- The problem behavior is caused by non-conscious emotional knowledge held in right brain implicit memory.
- Behavior persists by current constructions of reality formed in the past.
- Change occurs through experience not cognitive insight (reading books, talking), verbal therapeutic intervention, or medication.
- Cognitive insight follows from rather then leads to these experiences. Children do not need verbal skills or analytical insight to benefit from these experiences.
(Adapted from Bruce Ecker, Depth Oriented Brief Therapy)
When an implicit memory is triggered the child experiences the emotion as if it has just occurred. Anything can trigger a memory, attachment behaviors, birthdays, seeing another family that resembles one another, movies, music, death of a pet etc. What we see are problem behaviors such as, undue attention seeking, power struggles, withdrawal, opposition, tantrums, poor academic performance defiance, ADHD like symptoms, etc. What is occurring in the child’s mind is a re-experiencing of memories from the past as if they are occurring today. These are normal survival responses created by the trauma of maternal separation, or multiple placements in foster homes. These are attachment related events and will create attachment related triggers in the adoptive family. When the child recalls the memory the synapses unlock in the moment of experiencing it (when the child is misbehaving). In this moment of unlocked synapses we now know that this memory can be changed or rewritten, but only in the moment before the behavior stops and the memory goes back into storage (reconsolidated).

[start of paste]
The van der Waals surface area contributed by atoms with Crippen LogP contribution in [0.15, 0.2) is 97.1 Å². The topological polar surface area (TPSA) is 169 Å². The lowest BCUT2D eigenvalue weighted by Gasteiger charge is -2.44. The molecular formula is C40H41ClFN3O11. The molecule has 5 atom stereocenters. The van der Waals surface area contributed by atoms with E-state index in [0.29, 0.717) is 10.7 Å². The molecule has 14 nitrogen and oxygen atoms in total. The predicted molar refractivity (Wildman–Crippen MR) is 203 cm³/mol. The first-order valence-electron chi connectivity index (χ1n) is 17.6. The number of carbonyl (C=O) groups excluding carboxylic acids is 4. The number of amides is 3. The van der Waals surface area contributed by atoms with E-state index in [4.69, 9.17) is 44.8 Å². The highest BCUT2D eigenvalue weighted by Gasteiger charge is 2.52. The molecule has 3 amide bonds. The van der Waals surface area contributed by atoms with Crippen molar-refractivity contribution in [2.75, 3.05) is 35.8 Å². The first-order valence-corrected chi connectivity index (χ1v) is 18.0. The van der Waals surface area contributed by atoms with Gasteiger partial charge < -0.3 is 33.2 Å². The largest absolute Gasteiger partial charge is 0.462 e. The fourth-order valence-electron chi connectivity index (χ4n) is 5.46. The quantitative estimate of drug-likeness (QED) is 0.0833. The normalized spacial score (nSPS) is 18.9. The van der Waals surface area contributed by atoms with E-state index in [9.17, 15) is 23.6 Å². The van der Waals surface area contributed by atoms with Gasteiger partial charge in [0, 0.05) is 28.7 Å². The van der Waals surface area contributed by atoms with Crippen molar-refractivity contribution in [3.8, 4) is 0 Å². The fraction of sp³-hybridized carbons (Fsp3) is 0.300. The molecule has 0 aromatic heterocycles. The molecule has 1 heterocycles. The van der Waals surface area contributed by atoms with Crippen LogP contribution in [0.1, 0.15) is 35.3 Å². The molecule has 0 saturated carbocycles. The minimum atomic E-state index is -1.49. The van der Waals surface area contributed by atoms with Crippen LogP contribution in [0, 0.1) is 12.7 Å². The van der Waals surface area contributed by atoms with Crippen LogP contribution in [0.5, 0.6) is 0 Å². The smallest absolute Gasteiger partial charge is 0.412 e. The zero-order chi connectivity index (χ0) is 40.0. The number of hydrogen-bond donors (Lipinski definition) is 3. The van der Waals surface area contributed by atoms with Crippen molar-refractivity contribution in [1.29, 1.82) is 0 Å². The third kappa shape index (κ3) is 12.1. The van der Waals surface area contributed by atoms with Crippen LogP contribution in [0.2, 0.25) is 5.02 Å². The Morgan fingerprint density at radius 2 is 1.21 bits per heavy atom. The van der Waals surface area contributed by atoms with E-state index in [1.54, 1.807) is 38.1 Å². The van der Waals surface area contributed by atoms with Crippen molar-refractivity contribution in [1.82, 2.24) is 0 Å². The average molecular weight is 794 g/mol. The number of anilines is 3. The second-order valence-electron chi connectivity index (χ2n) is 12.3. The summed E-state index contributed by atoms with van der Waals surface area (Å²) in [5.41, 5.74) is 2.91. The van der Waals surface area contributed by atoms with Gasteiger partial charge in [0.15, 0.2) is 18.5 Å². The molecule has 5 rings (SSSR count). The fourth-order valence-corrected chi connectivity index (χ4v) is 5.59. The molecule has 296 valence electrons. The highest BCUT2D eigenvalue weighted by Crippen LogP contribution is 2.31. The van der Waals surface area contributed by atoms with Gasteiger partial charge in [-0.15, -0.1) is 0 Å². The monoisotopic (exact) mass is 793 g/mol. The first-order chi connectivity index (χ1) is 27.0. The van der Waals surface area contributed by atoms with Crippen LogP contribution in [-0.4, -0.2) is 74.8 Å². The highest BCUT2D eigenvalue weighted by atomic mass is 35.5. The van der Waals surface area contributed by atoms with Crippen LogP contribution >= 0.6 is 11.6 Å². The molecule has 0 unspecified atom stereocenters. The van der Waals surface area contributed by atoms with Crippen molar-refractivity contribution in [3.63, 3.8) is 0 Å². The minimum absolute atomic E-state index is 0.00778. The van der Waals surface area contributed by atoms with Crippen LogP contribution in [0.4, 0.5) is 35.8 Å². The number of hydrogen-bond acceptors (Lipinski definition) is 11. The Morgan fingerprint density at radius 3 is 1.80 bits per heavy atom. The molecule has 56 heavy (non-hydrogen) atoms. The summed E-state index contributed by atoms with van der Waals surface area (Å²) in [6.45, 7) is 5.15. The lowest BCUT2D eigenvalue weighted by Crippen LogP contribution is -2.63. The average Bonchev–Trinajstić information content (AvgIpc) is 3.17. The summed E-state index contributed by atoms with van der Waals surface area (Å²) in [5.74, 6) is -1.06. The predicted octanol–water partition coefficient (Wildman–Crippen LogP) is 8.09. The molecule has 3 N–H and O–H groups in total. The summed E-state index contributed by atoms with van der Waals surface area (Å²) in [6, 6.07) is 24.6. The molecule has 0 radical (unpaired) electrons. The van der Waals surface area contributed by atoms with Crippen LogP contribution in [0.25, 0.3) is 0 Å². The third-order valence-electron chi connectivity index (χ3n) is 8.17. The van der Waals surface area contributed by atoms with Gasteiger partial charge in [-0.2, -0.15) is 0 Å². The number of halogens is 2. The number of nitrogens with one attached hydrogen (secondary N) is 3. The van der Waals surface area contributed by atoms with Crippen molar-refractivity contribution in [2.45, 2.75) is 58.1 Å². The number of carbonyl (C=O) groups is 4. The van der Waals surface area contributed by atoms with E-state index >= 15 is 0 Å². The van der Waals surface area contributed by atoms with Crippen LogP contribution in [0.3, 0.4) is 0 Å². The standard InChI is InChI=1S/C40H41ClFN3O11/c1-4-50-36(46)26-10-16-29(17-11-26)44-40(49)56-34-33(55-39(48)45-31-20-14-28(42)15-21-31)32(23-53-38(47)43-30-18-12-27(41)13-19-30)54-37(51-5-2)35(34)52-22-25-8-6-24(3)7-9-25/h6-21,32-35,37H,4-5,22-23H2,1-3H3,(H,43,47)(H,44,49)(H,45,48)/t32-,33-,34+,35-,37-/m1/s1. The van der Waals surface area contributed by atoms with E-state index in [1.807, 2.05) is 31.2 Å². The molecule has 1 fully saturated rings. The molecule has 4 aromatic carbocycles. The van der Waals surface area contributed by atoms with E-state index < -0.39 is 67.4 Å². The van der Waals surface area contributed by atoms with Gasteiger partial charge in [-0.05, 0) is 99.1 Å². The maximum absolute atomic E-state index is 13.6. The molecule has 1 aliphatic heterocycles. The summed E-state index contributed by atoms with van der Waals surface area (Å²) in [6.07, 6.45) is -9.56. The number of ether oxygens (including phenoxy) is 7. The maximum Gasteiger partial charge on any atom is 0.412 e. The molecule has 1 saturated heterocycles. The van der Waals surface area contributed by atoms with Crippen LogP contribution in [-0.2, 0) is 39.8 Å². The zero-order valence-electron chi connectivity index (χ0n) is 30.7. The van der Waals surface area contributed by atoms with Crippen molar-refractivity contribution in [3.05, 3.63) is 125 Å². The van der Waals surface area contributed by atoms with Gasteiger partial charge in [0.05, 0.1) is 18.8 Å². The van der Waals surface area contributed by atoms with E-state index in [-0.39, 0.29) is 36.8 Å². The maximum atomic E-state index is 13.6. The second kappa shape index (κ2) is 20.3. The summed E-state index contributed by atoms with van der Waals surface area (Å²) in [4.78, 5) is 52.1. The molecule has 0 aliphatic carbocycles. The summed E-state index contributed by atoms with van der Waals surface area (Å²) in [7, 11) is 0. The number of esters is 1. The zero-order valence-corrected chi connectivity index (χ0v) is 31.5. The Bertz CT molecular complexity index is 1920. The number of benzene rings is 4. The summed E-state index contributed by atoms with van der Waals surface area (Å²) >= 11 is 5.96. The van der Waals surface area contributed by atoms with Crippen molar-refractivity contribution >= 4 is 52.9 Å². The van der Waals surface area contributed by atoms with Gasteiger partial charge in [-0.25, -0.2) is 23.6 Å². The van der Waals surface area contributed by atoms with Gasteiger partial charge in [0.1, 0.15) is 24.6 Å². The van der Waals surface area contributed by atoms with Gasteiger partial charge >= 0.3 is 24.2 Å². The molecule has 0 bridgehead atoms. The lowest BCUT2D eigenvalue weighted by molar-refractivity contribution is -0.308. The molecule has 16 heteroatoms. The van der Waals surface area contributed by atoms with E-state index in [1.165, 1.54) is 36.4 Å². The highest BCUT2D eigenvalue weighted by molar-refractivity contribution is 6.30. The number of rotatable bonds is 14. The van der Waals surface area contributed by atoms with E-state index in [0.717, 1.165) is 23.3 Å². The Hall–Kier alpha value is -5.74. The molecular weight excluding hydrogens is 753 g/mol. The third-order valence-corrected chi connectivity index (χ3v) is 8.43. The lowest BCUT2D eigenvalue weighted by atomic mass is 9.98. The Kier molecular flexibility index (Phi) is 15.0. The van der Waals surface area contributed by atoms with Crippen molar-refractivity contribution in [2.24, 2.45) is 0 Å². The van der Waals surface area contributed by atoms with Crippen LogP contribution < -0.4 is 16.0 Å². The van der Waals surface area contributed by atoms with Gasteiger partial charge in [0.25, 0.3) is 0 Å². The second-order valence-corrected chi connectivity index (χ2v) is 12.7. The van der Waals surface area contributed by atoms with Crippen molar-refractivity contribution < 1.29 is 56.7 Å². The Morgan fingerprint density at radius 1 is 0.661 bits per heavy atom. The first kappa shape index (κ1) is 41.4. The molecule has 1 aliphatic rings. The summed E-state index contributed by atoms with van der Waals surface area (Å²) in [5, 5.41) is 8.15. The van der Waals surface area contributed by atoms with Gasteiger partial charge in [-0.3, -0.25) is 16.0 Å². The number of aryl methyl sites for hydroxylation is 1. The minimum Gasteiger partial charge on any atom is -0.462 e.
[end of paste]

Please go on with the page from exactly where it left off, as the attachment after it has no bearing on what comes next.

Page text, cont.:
What this means for parents is that when our children are at their worst behavior we have an extraordinary opportunity to enable them to heal themselves. It is also a time when parents are stressed, having their buttons pushed, tired from working, or just had enough of this crazy behavior give me a break. Adoptees will provoke you to see how authentic you are by your behavior not your words. They watch your nonverbal expressions very carefully and they must be consistent.